The National Institute of Building Sciences Building Seismic Safety Council (BSSC) will host the second webinar in its 2017 series sponsored by the Federal Emergency Management Agency (FEMA). The free webinar, “Seismic Design of Precast Concrete Structures,” will be held Friday, March 17, 2017, from 2:00 pm to 3:00 pm ET (11:00 am to 12:00 pm PT).
The webinar highlights the National Earthquake Hazards Reduction Program (NEHRP) 2015 NEHRP Recommended Seismic Provisions for Buildings and Other Structures, as well as its supporting materials, FEMA P-1051 Design Examples and FEMA P-1052 Training Materials.
The 2015 Provisions contains two significant items related to the design of diaphragms that changed from the 2009 Provisions. First, it includes a proposed modification to the American Society of Civil Engineers (ASCE)/Structural Engineering Institute (SEI) 7-10: Minimum Design Loads for Buildings and Other Structures to add a new section, 12.10.3, “Alternative Design Provisions for Diaphragms including Chords and Collectors,” which has since been approved for inclusion in ASCE 7-16. The new section provides for an alternative determination of diaphragm design force level, which is mandatory for precast concrete diaphragms in buildings assigned to seismic design category (SDC) C, D, E or F and is permitted to be used for precast concrete diaphragms in buildings assigned to SDC B. The 2015 Provisions includes a second proposed modification to ASCE 7-10 to add a section, 14.2.4, “Additional Design and Detailing Requirements for Precast Concrete Diaphragms.” That new section, which contains detailed seismic design provisions for precast concrete diaphragms, including a connector qualification protocol, also has been accepted for inclusion in ASCE 7-16.
The presenter for the “Seismic Design of Precast Concrete Structures” webinar, Dr. S.K. Ghosh, will introduce attendees to the alternative seismic design force level and the precast concrete design methodology, which are the subject of FEMA P-1051, 2015 NEHRP Provisions: Design Examples, Chapter 6. He also will introduce many of the diaphragm design examples in FEMA P-1051, Chapter 11. He will discuss examples of a precast (vertical) seismic force-resisting system, including the design of an intermediate precast concrete shear wall building in a region of low or moderate seismicity; the design of a special precast concrete shear wall for a single-story industrial warehouse building in a region of high seismicity; and the partial example for the design of a special precast concrete moment frame.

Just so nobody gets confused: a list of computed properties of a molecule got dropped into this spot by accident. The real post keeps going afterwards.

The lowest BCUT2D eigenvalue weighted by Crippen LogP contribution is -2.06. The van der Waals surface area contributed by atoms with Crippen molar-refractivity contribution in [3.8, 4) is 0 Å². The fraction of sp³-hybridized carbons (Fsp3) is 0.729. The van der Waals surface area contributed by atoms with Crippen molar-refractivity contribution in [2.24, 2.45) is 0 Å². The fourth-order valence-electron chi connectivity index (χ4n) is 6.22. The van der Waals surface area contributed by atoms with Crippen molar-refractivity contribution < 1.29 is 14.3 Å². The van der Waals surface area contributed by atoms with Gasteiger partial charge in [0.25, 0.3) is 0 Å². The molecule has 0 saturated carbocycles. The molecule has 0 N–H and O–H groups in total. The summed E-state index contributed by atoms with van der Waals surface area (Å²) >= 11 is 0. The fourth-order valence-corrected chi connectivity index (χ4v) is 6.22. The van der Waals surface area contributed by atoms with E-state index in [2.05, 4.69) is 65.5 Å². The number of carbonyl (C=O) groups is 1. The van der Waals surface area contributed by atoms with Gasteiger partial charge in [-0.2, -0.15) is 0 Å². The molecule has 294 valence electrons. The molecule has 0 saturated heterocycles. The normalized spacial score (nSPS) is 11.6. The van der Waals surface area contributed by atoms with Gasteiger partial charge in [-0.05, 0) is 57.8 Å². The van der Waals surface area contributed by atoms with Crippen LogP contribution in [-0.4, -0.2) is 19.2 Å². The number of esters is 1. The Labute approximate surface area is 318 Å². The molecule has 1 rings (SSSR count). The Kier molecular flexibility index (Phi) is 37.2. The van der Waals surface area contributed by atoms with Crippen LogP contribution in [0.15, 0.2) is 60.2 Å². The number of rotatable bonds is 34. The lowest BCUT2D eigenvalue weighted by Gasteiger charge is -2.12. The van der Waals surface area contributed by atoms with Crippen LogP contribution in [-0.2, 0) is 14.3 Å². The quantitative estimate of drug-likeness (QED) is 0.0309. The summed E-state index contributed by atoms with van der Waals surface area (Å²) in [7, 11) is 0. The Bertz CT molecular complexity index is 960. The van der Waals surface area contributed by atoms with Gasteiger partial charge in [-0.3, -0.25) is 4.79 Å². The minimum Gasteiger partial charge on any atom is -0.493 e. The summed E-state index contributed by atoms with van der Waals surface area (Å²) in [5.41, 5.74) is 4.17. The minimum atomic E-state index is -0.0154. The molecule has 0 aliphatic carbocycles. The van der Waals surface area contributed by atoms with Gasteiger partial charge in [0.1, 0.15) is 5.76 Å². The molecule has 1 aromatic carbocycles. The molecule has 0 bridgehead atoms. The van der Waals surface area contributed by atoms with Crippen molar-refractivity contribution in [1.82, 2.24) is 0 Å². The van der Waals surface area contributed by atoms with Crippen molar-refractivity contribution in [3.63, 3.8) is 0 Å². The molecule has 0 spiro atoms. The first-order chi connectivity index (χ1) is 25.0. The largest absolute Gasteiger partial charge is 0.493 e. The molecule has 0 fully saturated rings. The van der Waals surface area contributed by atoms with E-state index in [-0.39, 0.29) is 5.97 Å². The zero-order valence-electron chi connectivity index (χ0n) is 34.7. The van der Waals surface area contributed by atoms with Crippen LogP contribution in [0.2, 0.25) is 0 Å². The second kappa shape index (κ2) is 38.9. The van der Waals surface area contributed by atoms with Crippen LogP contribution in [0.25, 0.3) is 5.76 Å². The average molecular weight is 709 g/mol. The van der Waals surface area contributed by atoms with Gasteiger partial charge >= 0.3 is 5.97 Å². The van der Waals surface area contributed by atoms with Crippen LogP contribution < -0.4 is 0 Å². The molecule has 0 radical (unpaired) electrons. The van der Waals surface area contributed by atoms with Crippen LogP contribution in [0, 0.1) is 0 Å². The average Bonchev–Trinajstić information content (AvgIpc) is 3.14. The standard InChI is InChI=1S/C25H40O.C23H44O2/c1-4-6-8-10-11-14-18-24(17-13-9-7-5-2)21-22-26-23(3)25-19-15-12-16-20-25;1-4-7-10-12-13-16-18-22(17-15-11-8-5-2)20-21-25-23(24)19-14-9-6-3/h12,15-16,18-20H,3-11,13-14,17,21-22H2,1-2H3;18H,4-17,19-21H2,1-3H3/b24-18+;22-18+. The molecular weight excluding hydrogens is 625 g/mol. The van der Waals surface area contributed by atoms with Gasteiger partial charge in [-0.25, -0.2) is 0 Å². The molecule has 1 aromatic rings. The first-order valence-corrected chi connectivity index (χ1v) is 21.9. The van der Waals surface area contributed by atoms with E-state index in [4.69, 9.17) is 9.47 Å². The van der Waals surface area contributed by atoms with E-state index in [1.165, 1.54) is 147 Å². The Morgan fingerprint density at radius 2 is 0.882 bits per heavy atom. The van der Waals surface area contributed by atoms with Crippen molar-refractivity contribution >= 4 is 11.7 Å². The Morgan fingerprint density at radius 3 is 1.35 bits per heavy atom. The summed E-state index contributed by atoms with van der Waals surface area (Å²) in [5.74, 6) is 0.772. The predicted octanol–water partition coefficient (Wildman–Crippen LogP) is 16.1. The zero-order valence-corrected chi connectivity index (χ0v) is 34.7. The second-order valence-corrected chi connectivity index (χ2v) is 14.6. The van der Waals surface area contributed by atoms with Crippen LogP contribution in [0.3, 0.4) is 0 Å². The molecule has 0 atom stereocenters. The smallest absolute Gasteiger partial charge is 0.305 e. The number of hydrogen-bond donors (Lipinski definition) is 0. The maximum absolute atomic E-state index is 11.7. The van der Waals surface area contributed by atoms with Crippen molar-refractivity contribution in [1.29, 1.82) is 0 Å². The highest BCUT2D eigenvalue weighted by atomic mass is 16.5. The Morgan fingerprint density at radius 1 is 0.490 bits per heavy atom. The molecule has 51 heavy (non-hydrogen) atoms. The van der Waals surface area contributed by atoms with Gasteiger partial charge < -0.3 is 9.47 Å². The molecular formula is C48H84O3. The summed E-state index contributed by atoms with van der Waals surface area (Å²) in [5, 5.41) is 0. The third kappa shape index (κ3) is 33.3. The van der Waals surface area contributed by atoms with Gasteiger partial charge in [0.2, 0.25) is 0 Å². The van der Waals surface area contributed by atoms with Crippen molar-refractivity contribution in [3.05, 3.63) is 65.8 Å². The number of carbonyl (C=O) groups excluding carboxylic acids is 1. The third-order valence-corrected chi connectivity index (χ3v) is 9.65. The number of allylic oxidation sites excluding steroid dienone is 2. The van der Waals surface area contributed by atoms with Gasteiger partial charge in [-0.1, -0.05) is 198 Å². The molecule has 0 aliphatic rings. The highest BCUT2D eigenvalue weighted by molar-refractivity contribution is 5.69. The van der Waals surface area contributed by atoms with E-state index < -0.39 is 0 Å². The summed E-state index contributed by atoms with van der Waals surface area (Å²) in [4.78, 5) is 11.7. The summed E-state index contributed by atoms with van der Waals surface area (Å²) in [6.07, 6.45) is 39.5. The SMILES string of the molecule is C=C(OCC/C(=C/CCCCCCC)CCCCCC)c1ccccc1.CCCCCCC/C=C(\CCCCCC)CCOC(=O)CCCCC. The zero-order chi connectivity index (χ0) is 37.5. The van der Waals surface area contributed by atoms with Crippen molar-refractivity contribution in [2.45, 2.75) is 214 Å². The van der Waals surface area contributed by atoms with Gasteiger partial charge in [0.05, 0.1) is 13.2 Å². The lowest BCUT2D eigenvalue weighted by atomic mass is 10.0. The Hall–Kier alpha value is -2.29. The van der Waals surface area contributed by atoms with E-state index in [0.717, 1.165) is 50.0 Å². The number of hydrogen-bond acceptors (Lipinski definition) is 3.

Dr. Ghosh heads his own consulting practice, S.K. Ghosh Associates, Inc., in Palatine, Illinois, and Aliso Viejo, California. Formerly the Director, Engineering Services, Codes and Standards at the Portland Cement Association and Adjunct Professor of Civil Engineering at the University of Illinois at Chicago, Dr. Ghosh is known internationally for his work in earthquake engineering. He has influenced seismic and concrete design provisions in the United States for many years. In addition to authoring numerous publications in the area of structural design, Dr. Ghosh has investigated and reported on structural performance in most recent earthquakes.
He is a fellow of ASCE, SEI, the American Concrete Institute (ACI), Precast/Prestressed Concrete Institute (PCI) and the Institution of Engineers (India). He is a member of ACI Committee 318: Building Code Requirements for Structural Concrete and the ASCE 7 Standard Committee. Dr. Ghosh has served on the Boards of the BSSC, ACI and the Earthquake Engineering Research Institute (EERI). In 2004, PCI named him one of 50 “Titans” of the U.S. Precast/Prestressed Concrete Industry. In 2013, ASCE awarded Ghosh the Walter P. Moore, Jr. Award for his contributions towards improving the consistency, accuracy and clarity of structural codes and standards throughout the United States and abroad. He was recently elected an ACI honorary member.
EARN AND LEARN
Attendees are eligible to earn one health/safety/welfare (HSW) Continuing Education Unit or one Professional Development Hour (PDH) for the webinar. People are encouraged to watch the webinar together as a group or a firm, but all viewers must sign up individually to receive learning unit verifications.
National Institute of Building Sciences brings together labor and consumer interests, government representatives, regulatory agencies, and members of the building industry to identify and resolve problems and potential problems around the construction of housing and commercial buildings. NIBS is a nonprofit, non-governmental organization. It was established by Congress in 1974. For more information, visit nibs.org or follow @bldgsciences on Twitter and Facebook.
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